You seem to make games rather quickly, do you have any plans for what is next after the wave shooter?
Vikintor: Don’t know yet, but I have a few unfinished projects I would like to revisit. I am probably going to finish the wave shooter after getting a new computer, my old notebook is already having issues running it.
How long does it typically take you to finish a game?
Vikintor: For my longer games (Tamashii and Teocida) I took around 2 years. For AnoMalice I took a few months. I’m inconsistent at finishing my games.
It seems as though you are a solo dev on all of your projects, is that true?
Vikintor: Not entirely. I started making the games myself and still doing most of the stuff. But I usually look for collaborations to translate the game and make the cover art before releasing a bigger game. Now I’m trying to set things up to work more alongside my sister (Luna Ay). She made the cover art for Estigma and is the co-creator of A Cidade sem Memória.
If no, do you find it challenging to work with other people?
Vikintor: I did not have enough experience with other people in games besides providing brief support during the Tamashii port development for consoles. The language barrier made me a bit anxious. I rarely work in partnership when it comes to making a full game from scratch. The biggest reason is that I do not plan much of my personal projects.
I see that you had released an unfinished game “A Cidade sem Memória” I wanted to ask if you were at all nervous to release an unfinished game, or were you not concerned with how people would receive it?
Vikintor: Yes, but not as much anxiety inducing as releasing something on Steam. A Cidade sem Memória was not localized outside Brazil, so not much of the players of my previous games knew about it. Though I still want to remake it in the future (Its code is obsolete on the current engine version).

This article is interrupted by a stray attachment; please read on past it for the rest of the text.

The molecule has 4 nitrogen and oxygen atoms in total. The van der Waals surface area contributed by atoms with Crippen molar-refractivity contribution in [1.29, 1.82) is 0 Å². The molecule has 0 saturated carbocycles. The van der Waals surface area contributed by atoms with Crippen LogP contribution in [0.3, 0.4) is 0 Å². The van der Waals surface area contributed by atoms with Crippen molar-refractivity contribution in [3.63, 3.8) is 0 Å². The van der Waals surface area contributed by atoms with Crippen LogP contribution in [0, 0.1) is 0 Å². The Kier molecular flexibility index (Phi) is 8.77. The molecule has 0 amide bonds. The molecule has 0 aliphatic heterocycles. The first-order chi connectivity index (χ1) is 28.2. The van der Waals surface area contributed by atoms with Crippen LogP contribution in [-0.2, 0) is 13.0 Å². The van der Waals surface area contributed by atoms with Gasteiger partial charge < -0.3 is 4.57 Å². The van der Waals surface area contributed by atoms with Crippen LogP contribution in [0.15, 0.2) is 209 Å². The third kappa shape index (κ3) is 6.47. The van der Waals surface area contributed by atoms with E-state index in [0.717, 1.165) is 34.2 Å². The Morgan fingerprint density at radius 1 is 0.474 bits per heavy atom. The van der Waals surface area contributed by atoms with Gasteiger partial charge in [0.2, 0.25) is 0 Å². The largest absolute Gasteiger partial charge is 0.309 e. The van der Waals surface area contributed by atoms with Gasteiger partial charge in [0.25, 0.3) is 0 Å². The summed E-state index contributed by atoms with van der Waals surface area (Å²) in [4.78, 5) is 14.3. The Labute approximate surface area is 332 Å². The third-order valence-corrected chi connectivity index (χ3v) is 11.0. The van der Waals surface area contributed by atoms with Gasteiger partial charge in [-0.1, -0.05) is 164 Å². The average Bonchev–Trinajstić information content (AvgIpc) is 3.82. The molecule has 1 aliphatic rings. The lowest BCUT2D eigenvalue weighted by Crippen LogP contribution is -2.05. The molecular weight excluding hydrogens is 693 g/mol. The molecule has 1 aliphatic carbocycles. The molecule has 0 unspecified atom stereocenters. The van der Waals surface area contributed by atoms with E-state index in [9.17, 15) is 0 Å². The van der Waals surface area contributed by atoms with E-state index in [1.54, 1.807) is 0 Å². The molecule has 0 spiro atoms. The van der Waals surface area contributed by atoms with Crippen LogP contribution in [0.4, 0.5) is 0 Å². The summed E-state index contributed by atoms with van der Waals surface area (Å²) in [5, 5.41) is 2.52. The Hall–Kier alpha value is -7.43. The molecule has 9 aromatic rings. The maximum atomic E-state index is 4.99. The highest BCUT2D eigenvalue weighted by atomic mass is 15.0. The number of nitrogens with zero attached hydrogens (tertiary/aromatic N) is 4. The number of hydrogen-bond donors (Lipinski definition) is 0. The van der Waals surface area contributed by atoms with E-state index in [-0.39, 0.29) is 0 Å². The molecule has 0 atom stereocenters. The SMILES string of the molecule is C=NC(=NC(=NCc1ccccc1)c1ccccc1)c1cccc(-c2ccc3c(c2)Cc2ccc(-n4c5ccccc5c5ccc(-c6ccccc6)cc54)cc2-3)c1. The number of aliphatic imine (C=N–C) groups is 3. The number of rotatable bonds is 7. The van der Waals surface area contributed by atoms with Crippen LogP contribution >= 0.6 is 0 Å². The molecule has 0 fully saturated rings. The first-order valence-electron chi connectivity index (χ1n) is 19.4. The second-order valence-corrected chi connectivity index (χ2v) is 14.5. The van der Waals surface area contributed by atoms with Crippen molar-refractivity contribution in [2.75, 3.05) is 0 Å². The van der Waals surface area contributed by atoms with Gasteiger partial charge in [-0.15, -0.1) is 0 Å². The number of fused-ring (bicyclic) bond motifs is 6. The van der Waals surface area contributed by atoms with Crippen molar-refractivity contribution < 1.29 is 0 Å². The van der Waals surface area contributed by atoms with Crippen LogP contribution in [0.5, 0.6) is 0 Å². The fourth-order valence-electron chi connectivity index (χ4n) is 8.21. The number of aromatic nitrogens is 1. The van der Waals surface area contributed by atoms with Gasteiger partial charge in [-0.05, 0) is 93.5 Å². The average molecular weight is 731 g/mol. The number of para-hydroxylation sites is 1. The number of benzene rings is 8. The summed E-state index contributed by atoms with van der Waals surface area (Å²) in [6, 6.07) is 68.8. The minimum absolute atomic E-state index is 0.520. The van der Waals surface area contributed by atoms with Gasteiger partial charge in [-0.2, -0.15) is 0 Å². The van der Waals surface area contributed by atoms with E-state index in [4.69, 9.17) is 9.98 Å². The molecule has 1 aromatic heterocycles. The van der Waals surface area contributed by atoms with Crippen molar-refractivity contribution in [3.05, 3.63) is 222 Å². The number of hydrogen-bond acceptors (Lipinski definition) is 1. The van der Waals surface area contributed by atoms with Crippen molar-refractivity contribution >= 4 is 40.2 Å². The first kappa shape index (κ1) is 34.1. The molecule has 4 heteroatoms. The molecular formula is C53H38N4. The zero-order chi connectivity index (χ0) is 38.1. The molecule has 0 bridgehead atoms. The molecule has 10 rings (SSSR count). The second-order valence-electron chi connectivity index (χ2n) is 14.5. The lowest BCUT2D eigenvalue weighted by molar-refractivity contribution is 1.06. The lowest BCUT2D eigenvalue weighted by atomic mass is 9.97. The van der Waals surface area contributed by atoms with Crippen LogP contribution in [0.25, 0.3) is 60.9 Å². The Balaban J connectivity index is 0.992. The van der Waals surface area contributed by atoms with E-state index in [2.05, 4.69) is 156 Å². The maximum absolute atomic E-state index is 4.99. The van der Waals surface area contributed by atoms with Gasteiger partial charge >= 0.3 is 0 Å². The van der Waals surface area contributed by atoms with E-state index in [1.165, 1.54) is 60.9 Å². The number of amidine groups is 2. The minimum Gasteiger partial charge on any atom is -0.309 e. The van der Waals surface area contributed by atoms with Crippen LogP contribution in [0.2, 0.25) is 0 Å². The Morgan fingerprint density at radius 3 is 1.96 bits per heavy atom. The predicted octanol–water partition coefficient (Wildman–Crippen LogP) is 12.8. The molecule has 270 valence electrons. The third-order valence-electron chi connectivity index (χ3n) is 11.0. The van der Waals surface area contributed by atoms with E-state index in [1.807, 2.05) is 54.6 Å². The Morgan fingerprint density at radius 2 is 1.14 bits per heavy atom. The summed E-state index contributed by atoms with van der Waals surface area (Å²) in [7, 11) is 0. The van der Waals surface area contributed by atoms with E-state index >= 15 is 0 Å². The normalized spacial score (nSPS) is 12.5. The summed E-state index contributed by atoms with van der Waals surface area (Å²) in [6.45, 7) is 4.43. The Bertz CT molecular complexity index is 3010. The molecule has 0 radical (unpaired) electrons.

Having worked on so many genres, which is your favorite to work on, and what genre have you not gotten to but would like to try?
Vikintor: I like doing anything with puzzles and secrets but I still want to try making a horror rhythm game and a Classic Tomb Raider clone (I’m a Tank Controls advocate)
Lastly, if there was anything that you would like to discuss that I had not mentioned, feel free to let me know and I will include it in the article, whether that pertains to your work or even just things that you would like people to check out.
Vikintor: Thanks DreadXP for the chance. I would like to end by suggesting to players who got interested in my work (or not) to give a chance to the independent game creators like Cicada Marionete / Lilith Zone, Modus interactive and Oleander Garden, I’m not able to count how many hours I spent exploring their worlds, I kinda feel bad aboutd how I have not created my own expansive world to explore freely yet, maybe someday.
And with that, the correspondence concluded. Again, I would like to thank Vikintor for taking the time to answer my questions and give us an insight into his mind and methods. I am most certainly looking forward to future projects from his twisted vision.
To play the games of Vikintor for yourself, be sure to visit his Itch.IO page and peruse the plethora of playable nightmares for yourself. If you want to keep up to date on his future projects, you can view his Twitter page for frequent updates.
And as always, if you are absolutely fiending for the latest and greatest and gruesome, ghastly gaming, then be sure to head back to DreadXP and read more of our frightful features!